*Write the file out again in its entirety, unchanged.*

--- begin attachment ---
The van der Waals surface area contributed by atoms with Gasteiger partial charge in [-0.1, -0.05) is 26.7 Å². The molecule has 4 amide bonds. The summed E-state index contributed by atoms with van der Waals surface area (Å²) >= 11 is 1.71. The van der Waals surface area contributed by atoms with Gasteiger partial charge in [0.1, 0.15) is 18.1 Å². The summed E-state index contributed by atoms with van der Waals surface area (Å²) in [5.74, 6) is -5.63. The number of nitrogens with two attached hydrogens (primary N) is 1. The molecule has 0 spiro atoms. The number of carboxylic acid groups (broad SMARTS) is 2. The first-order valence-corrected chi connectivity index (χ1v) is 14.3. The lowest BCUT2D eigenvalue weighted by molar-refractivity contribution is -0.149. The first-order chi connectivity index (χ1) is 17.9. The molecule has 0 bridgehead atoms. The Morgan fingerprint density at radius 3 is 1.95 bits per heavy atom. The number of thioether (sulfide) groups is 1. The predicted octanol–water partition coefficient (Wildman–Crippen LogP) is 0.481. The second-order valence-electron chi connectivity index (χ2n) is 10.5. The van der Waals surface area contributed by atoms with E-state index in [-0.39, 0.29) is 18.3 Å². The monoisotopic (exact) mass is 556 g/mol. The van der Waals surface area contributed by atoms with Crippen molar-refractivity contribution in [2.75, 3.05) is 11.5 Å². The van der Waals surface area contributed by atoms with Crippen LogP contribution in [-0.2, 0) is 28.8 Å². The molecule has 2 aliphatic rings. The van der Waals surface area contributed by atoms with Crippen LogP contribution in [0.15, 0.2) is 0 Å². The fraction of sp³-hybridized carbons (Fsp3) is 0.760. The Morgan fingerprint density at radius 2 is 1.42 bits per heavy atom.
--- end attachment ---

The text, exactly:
The van der Waals surface area contributed by atoms with Gasteiger partial charge in [-0.1, -0.05) is 26.7 Å². The molecule has 4 amide bonds. The summed E-state index contributed by atoms with van der Waals surface area (Å²) >= 11 is 1.71. The van der Waals surface area contributed by atoms with Gasteiger partial charge in [0.1, 0.15) is 18.1 Å². The summed E-state index contributed by atoms with van der Waals surface area (Å²) in [5.74, 6) is -5.63. The number of nitrogens with two attached hydrogens (primary N) is 1. The molecule has 0 spiro atoms. The number of carboxylic acid groups (broad SMARTS) is 2. The first-order valence-corrected chi connectivity index (χ1v) is 14.3. The lowest BCUT2D eigenvalue weighted by molar-refractivity contribution is -0.149. The first-order chi connectivity index (χ1) is 17.9. The molecule has 0 bridgehead atoms. The Morgan fingerprint density at radius 3 is 1.95 bits per heavy atom. The number of thioether (sulfide) groups is 1. The predicted octanol–water partition coefficient (Wildman–Crippen LogP) is 0.481. The second-order valence-electron chi connectivity index (χ2n) is 10.5. The van der Waals surface area contributed by atoms with E-state index in [-0.39, 0.29) is 18.3 Å². The monoisotopic (exact) mass is 556 g/mol. The van der Waals surface area contributed by atoms with Crippen molar-refractivity contribution in [2.75, 3.05) is 11.5 Å². The van der Waals surface area contributed by atoms with Crippen LogP contribution in [-0.2, 0) is 28.8 Å². The molecule has 2 aliphatic rings. The van der Waals surface area contributed by atoms with Crippen LogP contribution in [0.15, 0.2) is 0 Å². The fraction of sp³-hybridized carbons (Fsp3) is 0.760. The Morgan fingerprint density at radius 2 is 1.42 bits per heavy atom.